The Corner

A Judge of Latinicity of Wisdom of Grammar?

A follow-up of sorts to Heather Mac Donald’s post on Judge Sotomayor’s prose style:

Sotomayor presents herself as a stickler for good grammar.  Here, for example, is part of her advice on effective advocacy (from this speech, p. 8):

Go back and read a couple of basic grammar books. Most people never go back to basic principles of grammar after their first six years in elementary school. Each time I see a split infinitive, an inconsistent tense structure or the unnecessary use of the passive voice, I blister.

Yet, very oddly, Sotomayor has on several occasions given a speech in which she absurdly contends that “in Spanish, we do not have adjectives.”  Here’s the fuller context (from this 1996 speech, page 9):

When my first mid-term paper came back to me my first semester, I found out that my Latina background had created difficulties in my writing that I needed to overcome. For example, in Spanish, we do not have adjectives. A noun is described with a preposition, a cotton shirt in Spanish is a shirt of cotton, una camisa de agodon, no agondon camisa.

Wondering if I was somehow confused on this elementary point, I asked a learned friend of mine who is a native Spanish speaker about Sotomayor’s contention. His response:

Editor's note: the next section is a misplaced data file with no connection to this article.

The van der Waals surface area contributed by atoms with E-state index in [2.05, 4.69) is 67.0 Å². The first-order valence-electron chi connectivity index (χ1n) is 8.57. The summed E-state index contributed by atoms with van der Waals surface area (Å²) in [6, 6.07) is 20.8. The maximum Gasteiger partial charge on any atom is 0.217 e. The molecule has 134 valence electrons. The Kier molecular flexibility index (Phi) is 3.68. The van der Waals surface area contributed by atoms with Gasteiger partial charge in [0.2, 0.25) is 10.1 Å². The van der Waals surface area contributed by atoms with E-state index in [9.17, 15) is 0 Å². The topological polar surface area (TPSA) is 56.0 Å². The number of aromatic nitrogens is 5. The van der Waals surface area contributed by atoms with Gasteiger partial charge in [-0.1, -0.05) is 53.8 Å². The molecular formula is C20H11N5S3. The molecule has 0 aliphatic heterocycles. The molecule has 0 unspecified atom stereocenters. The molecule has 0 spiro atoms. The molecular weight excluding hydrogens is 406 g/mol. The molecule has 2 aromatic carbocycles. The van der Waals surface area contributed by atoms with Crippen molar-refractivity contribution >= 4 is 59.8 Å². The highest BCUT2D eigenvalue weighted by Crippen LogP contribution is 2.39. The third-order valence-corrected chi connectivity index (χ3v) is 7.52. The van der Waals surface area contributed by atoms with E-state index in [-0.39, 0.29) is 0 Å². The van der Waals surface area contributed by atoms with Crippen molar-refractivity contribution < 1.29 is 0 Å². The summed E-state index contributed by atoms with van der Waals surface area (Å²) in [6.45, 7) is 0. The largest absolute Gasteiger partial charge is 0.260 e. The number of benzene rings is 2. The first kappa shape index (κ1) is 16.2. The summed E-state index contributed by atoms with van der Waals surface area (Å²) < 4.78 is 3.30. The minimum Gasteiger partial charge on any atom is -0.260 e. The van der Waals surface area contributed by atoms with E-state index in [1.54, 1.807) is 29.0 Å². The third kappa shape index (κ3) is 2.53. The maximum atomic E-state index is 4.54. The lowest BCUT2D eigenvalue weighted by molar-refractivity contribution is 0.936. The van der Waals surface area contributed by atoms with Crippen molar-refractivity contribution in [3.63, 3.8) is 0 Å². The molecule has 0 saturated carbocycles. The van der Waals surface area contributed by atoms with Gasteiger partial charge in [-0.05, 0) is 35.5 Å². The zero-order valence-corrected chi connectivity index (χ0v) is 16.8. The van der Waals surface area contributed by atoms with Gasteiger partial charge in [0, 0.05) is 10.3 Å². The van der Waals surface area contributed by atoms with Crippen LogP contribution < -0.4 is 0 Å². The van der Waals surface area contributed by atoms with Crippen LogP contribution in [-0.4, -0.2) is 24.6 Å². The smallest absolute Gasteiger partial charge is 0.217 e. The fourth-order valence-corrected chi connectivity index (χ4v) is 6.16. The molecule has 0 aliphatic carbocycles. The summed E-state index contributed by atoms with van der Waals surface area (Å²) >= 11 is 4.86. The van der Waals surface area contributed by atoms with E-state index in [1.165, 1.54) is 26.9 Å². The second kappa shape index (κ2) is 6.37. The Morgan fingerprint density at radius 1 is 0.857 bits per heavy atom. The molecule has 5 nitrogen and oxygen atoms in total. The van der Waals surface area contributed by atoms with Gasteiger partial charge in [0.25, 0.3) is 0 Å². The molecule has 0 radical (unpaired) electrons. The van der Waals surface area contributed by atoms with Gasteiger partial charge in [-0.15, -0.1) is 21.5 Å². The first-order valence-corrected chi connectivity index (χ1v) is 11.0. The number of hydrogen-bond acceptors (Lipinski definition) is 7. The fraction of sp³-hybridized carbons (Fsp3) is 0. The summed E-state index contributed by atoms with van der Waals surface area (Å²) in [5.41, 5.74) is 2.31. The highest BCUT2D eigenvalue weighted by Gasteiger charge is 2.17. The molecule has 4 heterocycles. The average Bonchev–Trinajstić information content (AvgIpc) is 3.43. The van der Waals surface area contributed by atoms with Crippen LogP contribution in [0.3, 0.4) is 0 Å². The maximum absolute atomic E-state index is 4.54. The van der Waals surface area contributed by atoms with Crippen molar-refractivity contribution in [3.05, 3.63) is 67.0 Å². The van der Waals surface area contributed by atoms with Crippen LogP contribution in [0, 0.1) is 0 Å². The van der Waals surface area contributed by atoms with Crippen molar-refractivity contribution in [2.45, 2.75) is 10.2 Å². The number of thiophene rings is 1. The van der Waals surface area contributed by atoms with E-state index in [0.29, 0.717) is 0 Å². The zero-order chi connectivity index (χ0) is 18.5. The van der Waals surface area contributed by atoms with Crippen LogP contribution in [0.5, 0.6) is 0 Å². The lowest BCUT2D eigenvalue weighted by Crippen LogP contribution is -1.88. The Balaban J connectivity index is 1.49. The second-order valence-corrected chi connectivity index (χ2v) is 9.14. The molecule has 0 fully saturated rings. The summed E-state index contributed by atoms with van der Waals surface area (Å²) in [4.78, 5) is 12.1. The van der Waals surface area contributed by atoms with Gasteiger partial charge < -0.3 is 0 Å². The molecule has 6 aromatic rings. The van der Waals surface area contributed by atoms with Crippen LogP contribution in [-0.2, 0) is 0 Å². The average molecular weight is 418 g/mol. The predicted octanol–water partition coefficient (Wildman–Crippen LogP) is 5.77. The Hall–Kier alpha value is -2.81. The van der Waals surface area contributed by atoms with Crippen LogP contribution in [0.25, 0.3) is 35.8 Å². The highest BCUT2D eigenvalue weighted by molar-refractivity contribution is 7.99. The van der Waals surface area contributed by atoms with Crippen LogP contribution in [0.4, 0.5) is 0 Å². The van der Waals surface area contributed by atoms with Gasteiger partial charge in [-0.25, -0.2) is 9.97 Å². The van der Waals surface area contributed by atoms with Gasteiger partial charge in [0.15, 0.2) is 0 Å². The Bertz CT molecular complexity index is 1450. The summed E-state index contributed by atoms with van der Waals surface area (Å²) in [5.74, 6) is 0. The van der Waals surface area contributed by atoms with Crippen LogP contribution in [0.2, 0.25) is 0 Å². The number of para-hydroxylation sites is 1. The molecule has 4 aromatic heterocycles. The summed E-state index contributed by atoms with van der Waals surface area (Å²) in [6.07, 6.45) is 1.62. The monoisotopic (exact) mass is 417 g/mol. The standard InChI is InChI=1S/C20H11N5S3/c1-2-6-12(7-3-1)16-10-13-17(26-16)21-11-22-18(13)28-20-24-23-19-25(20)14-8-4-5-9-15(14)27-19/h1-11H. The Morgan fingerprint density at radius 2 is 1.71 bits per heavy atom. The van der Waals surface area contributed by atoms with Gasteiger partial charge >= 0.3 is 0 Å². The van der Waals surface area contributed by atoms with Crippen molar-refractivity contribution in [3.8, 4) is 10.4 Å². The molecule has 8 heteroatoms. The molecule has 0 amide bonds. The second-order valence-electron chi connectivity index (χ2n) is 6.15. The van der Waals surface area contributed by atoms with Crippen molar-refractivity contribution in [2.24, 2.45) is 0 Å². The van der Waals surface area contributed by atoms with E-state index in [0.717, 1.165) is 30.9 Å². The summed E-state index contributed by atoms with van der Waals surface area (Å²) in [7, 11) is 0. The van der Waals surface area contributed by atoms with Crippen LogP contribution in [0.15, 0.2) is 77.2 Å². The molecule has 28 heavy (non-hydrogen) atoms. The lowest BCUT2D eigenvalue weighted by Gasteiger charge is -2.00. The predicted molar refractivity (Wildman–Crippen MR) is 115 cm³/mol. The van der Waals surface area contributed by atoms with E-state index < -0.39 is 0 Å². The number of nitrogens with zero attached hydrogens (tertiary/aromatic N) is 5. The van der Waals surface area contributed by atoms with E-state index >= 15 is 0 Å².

The proposition that “in Spanish, we do not have adjectives” is risible in the extreme.  I haven’t counted them, but surely the language has literally thousands of them.  The current (i.e. 22nd) edition of the Dictionary of the Spanish Language (“Diccionario de la Lengua Española”), of the Royal Spanish Academy (“Real Academia Española”) — i.e., the official dictionary of the Spanish language — offers many classifications (with examples) of Spanish-language adjectives under the term “adjetivo.”

Just what part of speech does she think “rojo” (red), “fuerte” (strong), and “pobre” (poor) are?  For that matter, what part of speech does she think “mayor” (larger/greater) is?  (“Soto,” by the way, means “grove” or “thicket” — hence, her surname means “greater grove”).

And, by the way, the Spanish word for “cotton” is “algodón.”

As I was finishing this post, I discovered that John Rosenberg at the blog Discriminations has already nicely addressed the point.


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